The mayor of New York City has announced the city’s first ever solar-plus-storage target: 100 MWh by 2020, PV Tech reports.
The aim of the target is to help make renewable energy sources such as solar power usable for greater parts of the day and increase the city’s resiliency.
New York City has a goal of reducing its greenhouse gas emissions by 80% by 2050; as part of that plan the mayor’s office has committed to install 100 MW of solar power on public buildings and 250 MW on private buildings by 2025.
New York City Mayor Bill de Blasio is trying to build on the city’s renewable momentum. He noted that solar capacity in the city has nearly quadrupled since the start of his administration, with 96 MW coming from solar power compared with 25 MW at the beginning of his term.
De Blasio said the city is on track to meet its goals of installing 100 MW of solar power on public buildings and 250 MW on private buildings by 2025.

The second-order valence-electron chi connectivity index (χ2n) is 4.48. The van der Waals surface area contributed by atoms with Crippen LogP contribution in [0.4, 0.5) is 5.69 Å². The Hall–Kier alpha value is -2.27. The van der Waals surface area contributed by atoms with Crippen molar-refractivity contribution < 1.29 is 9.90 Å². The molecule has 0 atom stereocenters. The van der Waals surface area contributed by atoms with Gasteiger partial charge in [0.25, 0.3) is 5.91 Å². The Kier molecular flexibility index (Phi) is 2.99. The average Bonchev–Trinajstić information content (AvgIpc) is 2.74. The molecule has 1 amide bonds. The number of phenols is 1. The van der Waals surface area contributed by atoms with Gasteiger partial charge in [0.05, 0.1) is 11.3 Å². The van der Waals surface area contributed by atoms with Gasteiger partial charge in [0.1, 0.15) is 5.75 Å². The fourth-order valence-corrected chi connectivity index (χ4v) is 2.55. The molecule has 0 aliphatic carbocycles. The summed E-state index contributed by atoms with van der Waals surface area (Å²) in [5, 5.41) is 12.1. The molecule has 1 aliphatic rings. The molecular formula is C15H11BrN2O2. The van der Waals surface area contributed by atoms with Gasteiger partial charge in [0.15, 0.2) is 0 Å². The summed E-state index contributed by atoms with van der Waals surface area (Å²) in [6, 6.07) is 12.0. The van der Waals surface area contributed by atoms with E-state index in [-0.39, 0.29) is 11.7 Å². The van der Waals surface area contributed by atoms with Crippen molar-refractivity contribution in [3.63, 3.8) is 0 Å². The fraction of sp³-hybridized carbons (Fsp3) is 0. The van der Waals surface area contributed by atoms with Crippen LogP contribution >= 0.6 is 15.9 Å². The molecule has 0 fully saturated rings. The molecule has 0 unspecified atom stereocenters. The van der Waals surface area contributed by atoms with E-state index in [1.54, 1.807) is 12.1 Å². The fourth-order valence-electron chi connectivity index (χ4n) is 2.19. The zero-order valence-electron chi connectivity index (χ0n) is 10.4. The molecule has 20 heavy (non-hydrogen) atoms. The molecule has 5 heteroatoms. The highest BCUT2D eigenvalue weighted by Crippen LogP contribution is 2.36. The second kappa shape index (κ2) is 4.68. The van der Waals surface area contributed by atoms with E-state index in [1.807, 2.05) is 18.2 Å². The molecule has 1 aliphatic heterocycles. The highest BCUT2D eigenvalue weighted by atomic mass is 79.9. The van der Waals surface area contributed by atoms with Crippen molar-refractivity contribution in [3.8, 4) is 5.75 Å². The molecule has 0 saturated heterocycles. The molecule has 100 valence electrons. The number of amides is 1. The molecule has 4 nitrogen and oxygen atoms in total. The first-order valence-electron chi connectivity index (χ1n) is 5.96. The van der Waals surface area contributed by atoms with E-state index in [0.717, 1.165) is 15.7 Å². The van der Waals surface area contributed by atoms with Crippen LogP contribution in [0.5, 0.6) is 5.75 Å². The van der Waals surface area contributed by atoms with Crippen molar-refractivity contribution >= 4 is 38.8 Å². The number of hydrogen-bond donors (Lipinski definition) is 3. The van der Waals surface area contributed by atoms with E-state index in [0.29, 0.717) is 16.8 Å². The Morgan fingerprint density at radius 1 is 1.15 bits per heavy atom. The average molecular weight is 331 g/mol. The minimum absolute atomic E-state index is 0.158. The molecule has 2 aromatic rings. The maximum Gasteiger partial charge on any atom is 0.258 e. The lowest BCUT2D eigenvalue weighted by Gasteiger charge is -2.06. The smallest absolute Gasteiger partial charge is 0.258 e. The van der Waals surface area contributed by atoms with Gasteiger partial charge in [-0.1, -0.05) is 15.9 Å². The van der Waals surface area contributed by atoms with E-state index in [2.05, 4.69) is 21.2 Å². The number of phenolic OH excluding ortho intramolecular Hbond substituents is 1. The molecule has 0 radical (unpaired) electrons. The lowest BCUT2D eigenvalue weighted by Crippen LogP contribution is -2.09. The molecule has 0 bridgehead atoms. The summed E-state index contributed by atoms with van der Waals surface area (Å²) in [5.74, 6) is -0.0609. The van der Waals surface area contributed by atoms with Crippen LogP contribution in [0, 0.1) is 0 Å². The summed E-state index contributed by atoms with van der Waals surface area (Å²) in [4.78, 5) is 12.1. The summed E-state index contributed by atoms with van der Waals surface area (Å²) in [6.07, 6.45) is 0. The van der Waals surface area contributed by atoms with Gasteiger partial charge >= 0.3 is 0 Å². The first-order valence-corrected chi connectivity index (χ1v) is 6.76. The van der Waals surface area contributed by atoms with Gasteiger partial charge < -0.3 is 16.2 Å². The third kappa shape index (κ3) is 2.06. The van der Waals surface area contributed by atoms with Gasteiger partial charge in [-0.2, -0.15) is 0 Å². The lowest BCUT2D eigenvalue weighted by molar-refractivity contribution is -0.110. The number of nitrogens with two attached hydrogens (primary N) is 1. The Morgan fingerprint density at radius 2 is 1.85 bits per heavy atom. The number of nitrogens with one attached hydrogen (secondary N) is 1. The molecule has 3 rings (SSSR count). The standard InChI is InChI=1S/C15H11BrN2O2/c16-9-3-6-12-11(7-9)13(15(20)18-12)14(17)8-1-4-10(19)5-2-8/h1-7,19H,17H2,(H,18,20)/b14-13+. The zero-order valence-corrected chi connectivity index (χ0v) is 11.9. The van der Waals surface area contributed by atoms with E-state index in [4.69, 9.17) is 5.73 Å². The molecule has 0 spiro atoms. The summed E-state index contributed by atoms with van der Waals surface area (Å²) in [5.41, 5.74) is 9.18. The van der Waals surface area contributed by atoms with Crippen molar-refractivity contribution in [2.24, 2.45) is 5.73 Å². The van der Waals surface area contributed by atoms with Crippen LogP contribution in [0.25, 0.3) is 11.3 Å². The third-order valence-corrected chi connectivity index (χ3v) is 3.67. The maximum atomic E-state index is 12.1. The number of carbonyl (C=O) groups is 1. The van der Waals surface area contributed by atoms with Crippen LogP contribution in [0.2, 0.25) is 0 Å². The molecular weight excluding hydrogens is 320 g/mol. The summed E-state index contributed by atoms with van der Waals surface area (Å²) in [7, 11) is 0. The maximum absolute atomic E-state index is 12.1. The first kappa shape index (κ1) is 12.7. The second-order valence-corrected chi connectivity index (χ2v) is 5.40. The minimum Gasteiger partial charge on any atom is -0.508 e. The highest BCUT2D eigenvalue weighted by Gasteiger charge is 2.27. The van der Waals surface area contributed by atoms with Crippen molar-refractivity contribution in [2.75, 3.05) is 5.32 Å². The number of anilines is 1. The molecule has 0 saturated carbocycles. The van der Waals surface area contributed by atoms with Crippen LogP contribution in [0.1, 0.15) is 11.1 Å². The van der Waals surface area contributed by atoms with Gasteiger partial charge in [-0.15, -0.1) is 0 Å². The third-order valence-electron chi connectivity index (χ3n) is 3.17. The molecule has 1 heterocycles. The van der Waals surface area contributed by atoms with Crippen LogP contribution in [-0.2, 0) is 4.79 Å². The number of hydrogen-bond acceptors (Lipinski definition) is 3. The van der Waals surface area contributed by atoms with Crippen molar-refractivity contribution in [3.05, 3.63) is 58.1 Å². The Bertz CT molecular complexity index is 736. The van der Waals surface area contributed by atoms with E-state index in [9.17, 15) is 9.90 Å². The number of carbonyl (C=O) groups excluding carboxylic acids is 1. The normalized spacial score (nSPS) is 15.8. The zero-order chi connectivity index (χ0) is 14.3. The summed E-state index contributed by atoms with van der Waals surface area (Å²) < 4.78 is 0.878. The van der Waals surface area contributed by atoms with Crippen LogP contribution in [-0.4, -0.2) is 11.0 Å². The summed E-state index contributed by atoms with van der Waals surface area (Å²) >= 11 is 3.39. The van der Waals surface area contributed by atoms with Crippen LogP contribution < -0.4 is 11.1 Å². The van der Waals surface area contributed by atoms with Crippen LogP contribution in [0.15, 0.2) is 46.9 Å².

“This rapid progress has inspired us to expand that goal to 1,000 MW of solar power citywide” by 2030, the mayor said in a statement.
He also committed to identify and remove barriers to solar adoption in order to meet that goal, including the city’s first every energy storage target. The mayor also said he would work to identify areas for community shared solar installations that would enable renters to adopt solar power.
As part of that effort, the city also expanded funding for Solarize NYC, which is designed to increase access to solar power through community group purchasing campaigns over the next nine years. The program is expected to lower costs by 10% to 20% and increase solar capacity in communities that have historically had limited access to solar.